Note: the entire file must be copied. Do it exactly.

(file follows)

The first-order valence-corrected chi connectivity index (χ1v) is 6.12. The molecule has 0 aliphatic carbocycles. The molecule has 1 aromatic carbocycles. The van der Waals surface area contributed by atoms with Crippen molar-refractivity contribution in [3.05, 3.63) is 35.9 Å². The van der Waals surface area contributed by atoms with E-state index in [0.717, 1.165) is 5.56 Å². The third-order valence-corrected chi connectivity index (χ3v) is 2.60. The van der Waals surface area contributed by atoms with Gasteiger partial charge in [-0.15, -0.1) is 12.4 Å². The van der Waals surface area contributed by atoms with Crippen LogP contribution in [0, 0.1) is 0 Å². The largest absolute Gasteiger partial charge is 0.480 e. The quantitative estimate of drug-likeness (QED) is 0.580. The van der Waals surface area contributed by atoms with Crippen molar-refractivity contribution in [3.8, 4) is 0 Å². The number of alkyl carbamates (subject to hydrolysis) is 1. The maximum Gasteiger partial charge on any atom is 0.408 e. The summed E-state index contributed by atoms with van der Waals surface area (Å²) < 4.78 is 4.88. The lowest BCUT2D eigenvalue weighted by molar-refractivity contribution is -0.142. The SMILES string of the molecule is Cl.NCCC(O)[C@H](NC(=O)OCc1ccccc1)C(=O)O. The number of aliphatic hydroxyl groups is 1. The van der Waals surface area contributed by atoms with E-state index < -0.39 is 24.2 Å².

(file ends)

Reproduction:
The first-order valence-corrected chi connectivity index (χ1v) is 6.12. The molecule has 0 aliphatic carbocycles. The molecule has 1 aromatic carbocycles. The van der Waals surface area contributed by atoms with Crippen molar-refractivity contribution in [3.05, 3.63) is 35.9 Å². The van der Waals surface area contributed by atoms with E-state index in [0.717, 1.165) is 5.56 Å². The third-order valence-corrected chi connectivity index (χ3v) is 2.60. The van der Waals surface area contributed by atoms with Gasteiger partial charge in [-0.15, -0.1) is 12.4 Å². The van der Waals surface area contributed by atoms with Crippen LogP contribution in [0, 0.1) is 0 Å². The largest absolute Gasteiger partial charge is 0.480 e. The quantitative estimate of drug-likeness (QED) is 0.580. The van der Waals surface area contributed by atoms with Crippen molar-refractivity contribution in [3.8, 4) is 0 Å². The number of alkyl carbamates (subject to hydrolysis) is 1. The maximum Gasteiger partial charge on any atom is 0.408 e. The summed E-state index contributed by atoms with van der Waals surface area (Å²) < 4.78 is 4.88. The lowest BCUT2D eigenvalue weighted by molar-refractivity contribution is -0.142. The SMILES string of the molecule is Cl.NCCC(O)[C@H](NC(=O)OCc1ccccc1)C(=O)O. The number of aliphatic hydroxyl groups is 1. The van der Waals surface area contributed by atoms with E-state index < -0.39 is 24.2 Å².